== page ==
A graphic designer’s interview prep guide
There are few experiences more nerve-racking than an interview for a job that you desperately want, and graphic designers, like most creative people, are not necessarily known for their networking and people skills. You may have sent over you’re impressive resume and wowed them with your stunning portfolio, but the final hurdle before landing that prize position is to impress your potential employees at the interview, and the butterflies are kicking in..
Not to fear, giving a good interview for a graphic design job is all in the preparation and we are here to help you with our graphic designer’s interview prep guide:
Study the company
One of the biggest mistakes many interviewees do is to go into an interview without studying the employer or company before. It really is a schoolboy error and no matter how impressive your resume and portfolio was, showing that you have invested little to no time in researching the company will let the interviewer know you are unprepared and/or care very little about getting the job; and they will test you on this.
The first thing to do is Google the company, read their website and read any relevant articles on them. Look for the company’s mission statement and search for information on their history and main team leaders, especially those of the design department. It’s your task to get a good idea of where this company is in the industry and where they want to go (especially if you wish to be a part of that journey!).
Study the role
Similarly to studying the company you should also study the role you are applying for. Most of the information for the role will be in the original job advert or spec sheet and by marrying this with the information you have found through studying the company you should get a better idea of where the vacant role fits in with team and company plans.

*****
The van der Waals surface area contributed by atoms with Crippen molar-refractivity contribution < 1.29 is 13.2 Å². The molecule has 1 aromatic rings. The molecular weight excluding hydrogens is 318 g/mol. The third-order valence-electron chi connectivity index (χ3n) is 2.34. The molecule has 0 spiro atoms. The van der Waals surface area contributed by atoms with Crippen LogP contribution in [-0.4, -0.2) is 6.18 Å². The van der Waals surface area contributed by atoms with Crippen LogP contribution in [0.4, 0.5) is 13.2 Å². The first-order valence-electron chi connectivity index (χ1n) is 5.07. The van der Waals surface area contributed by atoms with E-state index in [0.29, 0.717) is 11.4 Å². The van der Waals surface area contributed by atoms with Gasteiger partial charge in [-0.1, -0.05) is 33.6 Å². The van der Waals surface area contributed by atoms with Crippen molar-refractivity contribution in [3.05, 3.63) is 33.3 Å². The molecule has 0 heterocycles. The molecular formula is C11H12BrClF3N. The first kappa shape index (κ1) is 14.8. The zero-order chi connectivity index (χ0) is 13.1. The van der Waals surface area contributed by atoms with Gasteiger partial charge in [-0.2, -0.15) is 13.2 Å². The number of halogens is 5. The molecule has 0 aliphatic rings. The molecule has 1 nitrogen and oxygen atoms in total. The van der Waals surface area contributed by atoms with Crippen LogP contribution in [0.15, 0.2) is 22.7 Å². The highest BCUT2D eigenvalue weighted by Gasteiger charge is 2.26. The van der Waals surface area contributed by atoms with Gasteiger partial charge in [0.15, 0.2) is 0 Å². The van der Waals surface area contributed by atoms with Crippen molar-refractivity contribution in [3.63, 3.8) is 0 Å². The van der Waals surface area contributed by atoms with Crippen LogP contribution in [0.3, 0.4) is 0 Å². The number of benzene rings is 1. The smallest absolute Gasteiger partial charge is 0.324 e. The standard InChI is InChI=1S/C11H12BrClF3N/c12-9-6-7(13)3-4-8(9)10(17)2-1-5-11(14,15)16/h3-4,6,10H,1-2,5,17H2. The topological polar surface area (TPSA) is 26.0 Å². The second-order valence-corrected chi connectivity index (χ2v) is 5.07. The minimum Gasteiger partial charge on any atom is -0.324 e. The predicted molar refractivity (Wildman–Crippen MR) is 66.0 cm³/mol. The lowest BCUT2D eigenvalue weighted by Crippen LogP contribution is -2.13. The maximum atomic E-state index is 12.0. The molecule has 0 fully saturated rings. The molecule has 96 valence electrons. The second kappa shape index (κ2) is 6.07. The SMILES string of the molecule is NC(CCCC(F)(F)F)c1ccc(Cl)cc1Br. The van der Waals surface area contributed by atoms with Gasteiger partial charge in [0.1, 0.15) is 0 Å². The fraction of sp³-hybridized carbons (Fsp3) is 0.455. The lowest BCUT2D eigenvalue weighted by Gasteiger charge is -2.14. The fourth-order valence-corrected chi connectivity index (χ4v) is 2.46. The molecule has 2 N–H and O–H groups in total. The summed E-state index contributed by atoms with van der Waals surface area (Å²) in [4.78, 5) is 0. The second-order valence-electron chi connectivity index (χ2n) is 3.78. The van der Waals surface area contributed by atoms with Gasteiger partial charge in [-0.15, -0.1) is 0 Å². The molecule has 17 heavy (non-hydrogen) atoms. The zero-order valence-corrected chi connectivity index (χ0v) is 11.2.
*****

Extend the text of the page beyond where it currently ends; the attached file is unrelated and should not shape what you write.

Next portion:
You are unlikely to know everything that is expected of you in the role before the interview but you will be expected to have at least some idea of what they are looking for, and be able to prove that you are the person for the job. Remember, the interview is an extension of your resume and portfolio, and a chance to expand on them, so knowing what the role requires will help you focus on your positive attributes and experiences in relation to the job.
You may not be able to second guess every question you are going to get asked during your interview but there are several common questions that you are likely to come up and it will obviously help to prepare answers for these. Here are some of those most common questions:
“What’s your greatest achievement?”
Here the interviewer doesn’t simply want to get your career highlights but also get an idea of what you deem to be success. The best way to answer this is to focus on a design project that you led or played a key part in which a previous employer benefited from. If you’re applying for your first design job try to focus on project that helped you stand out during your education, and in both case try to show passion and pride in your answer.
“What are your strengths and weaknesses?”
Talking about your strengths shouldn’t be too difficult, but make sure to focus on strengths which relate to the job and which you can give examples of to back up the claims.
Talking about your weaknesses can be a bit trickier and is often where some interviewees come unstuck. Avoid using clichés such as “I work too hard”, these always come across as somewhat arrogant and disingenuous. Instead try to focus on actual weaknesses which you had but are now overcoming, for example, you could say you have missed deadlines in the early part of your career but you have learned how to become more organized and better manage your time, and also learned to be honest and talk to your superiors when you are falling behind or feel a deadline is unrealistic.